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The South Carolina Supreme Court has interpreted S.C. Code Ann. 8-13-1356 to mean that S.C. Code Ann 8-13-1356 is satisfied if an individual, when filing a Statement of Intention of Candidacy (SIC), provides the political party with a paper copy of a Statement of Economic Interest (SEI), whether previously electronically filed or not . The Court then clarified that their opinion could only be complied with in that exact fashion and no other. Anderson v. S.C. Election Commn, 2012 S.C. LEXIS 99 *1, decided May 3, 2012 (S.C. Sup. Ct.) As affirmed in Bush v. Gore, 531 U.S. 98, 104 (2000), The right to vote is protected in more than the initial allocation of the franchise. Equal protection applies as well to the manner of its exercise. The United States Supreme Court also cautioned that [h]aving once granted the right to vote on equal terms, the State may not, by later arbitrary and disparate treatment, value one persons vote over that of another. Id. at 104-105. It stressed, [i]t must be remembered that the right of suffrage can be denied by a debasement or dilution of the weight of a citizens vote just as effectively as by wholly prohibiting the free exercise of the franchise. Id. at 105. In the case at bar, like the Bush v. Gore case, the standards for removing or leaving candidates on the ballot, might vary not only from county to county but indeed within a single county from one recount team to another. In this case, it is not a recount team, but rather the political parties. In Greenville County, Democratic State Senate candidates who are a public official remain on the ballot for a new position while Republican State Senate candidates who are a public official are decertified and

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removed. These inconsistencies from county to county and party to party within the same county are clearly an unequal protection of the law as applied. Furthermore, the promulgation of laws by incumbents which allow incumbents to make more difficult hurdles for non-incumbents also violates the letter and the spirit of the 14th Amendments Constitutional requirements. When a court orders a statewide remedy, there must be at least some assurance that the rudimentary requirements of equal treatment and fundamental fairness are satisfied. Bush v. Gore, 531 U.S. 98, 109 (2000). South Carolinas application of this cumbersome and labyrinthic procedure only to non-incumbents has no measurable justification for the burden it imposes i.e. the fundamental loss of a right to participate in the electoral process via being a candidate for office. Accordingly, S.C. Code Ann. 8-13-1356, as interpreted by the South Carolina Supreme Court, violates the Plaintiffs due process guarantee under the Fourteenth Amendment in that it unreasonably imposes an undue burden upon non-incumbents for no measurable justification. Furthermore, as recounted above, S.C. Code Ann. 8-13-1356 as applied by the local political parties and the county election commissions is unconstitutional as applied because the manner in which it is being applied is grossly inconsistent throughout the State. Candidates in the same county, but of a different party, remain on the ballot because they are deemed by their party to be exempt, while other candidates who have filed REIs, but for a different office have been removed from the ballot (i.e. Plaintiff Reece). Conversely, some Plaintiffs (i.e. Plaintiff Shirley) have been removed from the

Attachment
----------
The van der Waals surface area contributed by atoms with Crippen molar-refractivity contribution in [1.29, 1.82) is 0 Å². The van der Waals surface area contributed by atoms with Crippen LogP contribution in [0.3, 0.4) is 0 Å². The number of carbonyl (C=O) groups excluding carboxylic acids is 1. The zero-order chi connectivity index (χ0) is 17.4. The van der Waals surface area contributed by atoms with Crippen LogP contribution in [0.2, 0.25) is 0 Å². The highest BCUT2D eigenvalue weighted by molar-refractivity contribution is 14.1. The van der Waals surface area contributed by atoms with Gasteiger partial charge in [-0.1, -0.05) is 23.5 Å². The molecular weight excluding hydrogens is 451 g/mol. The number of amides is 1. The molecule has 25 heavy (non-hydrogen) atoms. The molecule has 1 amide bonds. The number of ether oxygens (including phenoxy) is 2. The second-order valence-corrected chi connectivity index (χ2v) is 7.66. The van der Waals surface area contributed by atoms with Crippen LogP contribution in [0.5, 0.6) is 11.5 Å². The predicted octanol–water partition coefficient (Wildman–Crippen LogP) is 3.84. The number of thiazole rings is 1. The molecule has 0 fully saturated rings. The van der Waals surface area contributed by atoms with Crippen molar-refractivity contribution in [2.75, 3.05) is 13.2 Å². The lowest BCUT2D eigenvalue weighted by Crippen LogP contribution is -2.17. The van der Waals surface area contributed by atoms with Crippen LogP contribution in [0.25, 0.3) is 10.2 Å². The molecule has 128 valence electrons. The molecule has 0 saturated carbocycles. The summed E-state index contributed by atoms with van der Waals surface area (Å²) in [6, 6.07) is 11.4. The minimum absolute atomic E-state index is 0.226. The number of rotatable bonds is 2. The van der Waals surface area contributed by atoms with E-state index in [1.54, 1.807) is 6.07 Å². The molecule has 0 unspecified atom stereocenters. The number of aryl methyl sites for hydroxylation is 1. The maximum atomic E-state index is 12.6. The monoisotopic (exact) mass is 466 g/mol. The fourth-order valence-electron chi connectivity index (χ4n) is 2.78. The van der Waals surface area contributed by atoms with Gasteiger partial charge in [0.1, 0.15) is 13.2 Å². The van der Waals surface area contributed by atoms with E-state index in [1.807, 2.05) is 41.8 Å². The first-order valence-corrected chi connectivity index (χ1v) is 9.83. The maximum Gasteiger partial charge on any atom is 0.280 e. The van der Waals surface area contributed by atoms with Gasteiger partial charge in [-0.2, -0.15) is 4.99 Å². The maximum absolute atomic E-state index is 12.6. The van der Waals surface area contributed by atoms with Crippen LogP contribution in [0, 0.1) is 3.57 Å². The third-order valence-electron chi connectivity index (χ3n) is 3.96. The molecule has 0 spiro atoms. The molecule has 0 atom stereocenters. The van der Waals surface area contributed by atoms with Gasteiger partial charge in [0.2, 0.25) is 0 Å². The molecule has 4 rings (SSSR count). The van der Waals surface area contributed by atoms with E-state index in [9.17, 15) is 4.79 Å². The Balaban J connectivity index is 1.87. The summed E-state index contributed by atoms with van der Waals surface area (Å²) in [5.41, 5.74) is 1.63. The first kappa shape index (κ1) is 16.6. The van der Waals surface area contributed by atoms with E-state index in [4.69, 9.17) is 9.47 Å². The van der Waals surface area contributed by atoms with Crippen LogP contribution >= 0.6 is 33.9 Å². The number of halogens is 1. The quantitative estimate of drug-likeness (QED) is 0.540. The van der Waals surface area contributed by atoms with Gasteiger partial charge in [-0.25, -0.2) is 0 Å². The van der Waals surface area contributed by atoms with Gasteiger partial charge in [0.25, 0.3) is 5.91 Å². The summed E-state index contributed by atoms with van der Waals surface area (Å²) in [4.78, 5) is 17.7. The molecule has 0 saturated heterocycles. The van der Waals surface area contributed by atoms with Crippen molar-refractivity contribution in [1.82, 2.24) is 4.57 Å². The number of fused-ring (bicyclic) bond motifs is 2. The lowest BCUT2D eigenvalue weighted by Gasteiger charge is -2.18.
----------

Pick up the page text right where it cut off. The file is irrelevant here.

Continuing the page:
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ballot while their challengers remain on the ballot because the challenger previously filed REI from another public position they hold. S.C. Code Ann. 8-13-1356 as interpreted by the Anderson I & II and Florence cases that a non-incumbent must simultaneously file a paper copy of their SEI with their SIC and do so in a paper copy form, creates an unreasonable burden to a non-incumbent that the incumbent is not burdened with. If a regulation was adopted to burden disfavored viewpoints or modes of expression, a court applies strict scrutiny. Giovani Carandola, Ltd. v. Bason, 303 F.3d 507, 512 (4th Cir. 2002). A court considering a challenge to a state election law must weigh the character and magnitude of the asserted injury to the rights protected by the First and Fourteenth Amendments that the plaintiff seeks to vindicate against the precise interests put forward by the State as justifications for the burden imposed by its rule, taking into consideration the extent to which those interests make it necessary to burden the plaintiffs rights. Burdick v. Takushi, 504 U.S. 428, 434 (1992). In this case, there is no explanation for this disparate, cumbersome and labyrinthic process that only applies to non-incumbents of the seat being sought. C. Injunction requirements (1) Standing

Before exercising jurisdiction over this matter, this Court must assure itself that the action satisfies Article Ills case or controversy requirements. U.S. CONST. ART. III, 2. To establish standing, (1) a plaintiff must have suffered an injury in fact, which is an invasion of a legally protected interest that is concrete and particularized and actual or imminent, not conjectural or hypothetical; (2) the injury must have been